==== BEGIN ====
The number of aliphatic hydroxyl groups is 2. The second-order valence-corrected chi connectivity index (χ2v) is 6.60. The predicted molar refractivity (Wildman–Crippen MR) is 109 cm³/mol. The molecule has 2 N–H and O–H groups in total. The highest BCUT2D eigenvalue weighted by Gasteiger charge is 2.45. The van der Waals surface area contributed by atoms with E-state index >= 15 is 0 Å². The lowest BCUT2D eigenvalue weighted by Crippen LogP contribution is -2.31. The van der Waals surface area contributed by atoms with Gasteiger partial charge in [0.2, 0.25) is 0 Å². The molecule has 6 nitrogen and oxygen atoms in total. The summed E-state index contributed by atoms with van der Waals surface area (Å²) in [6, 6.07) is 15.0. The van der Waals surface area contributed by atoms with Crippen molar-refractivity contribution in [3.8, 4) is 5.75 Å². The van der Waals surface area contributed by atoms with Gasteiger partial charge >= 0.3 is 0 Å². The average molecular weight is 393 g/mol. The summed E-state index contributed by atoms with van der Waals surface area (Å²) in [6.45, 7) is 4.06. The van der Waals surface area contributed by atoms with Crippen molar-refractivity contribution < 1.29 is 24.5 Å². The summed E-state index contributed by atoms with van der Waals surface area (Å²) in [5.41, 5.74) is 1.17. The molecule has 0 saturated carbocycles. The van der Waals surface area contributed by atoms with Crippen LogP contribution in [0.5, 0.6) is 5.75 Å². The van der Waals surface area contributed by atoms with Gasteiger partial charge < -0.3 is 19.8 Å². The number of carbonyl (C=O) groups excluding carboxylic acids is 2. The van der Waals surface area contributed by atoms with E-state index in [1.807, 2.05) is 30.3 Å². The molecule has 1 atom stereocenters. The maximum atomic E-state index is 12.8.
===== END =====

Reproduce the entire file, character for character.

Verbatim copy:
The number of aliphatic hydroxyl groups is 2. The second-order valence-corrected chi connectivity index (χ2v) is 6.60. The predicted molar refractivity (Wildman–Crippen MR) is 109 cm³/mol. The molecule has 2 N–H and O–H groups in total. The highest BCUT2D eigenvalue weighted by Gasteiger charge is 2.45. The van der Waals surface area contributed by atoms with E-state index >= 15 is 0 Å². The lowest BCUT2D eigenvalue weighted by Crippen LogP contribution is -2.31. The van der Waals surface area contributed by atoms with Gasteiger partial charge in [0.2, 0.25) is 0 Å². The molecule has 6 nitrogen and oxygen atoms in total. The summed E-state index contributed by atoms with van der Waals surface area (Å²) in [6, 6.07) is 15.0. The van der Waals surface area contributed by atoms with Crippen molar-refractivity contribution in [3.8, 4) is 5.75 Å². The van der Waals surface area contributed by atoms with Gasteiger partial charge >= 0.3 is 0 Å². The average molecular weight is 393 g/mol. The summed E-state index contributed by atoms with van der Waals surface area (Å²) in [6.45, 7) is 4.06. The van der Waals surface area contributed by atoms with Crippen molar-refractivity contribution < 1.29 is 24.5 Å². The summed E-state index contributed by atoms with van der Waals surface area (Å²) in [5.41, 5.74) is 1.17. The molecule has 0 saturated carbocycles. The van der Waals surface area contributed by atoms with Crippen LogP contribution in [0.5, 0.6) is 5.75 Å². The van der Waals surface area contributed by atoms with Gasteiger partial charge < -0.3 is 19.8 Å². The number of carbonyl (C=O) groups excluding carboxylic acids is 2. The van der Waals surface area contributed by atoms with E-state index in [1.807, 2.05) is 30.3 Å². The molecule has 1 atom stereocenters. The maximum atomic E-state index is 12.8.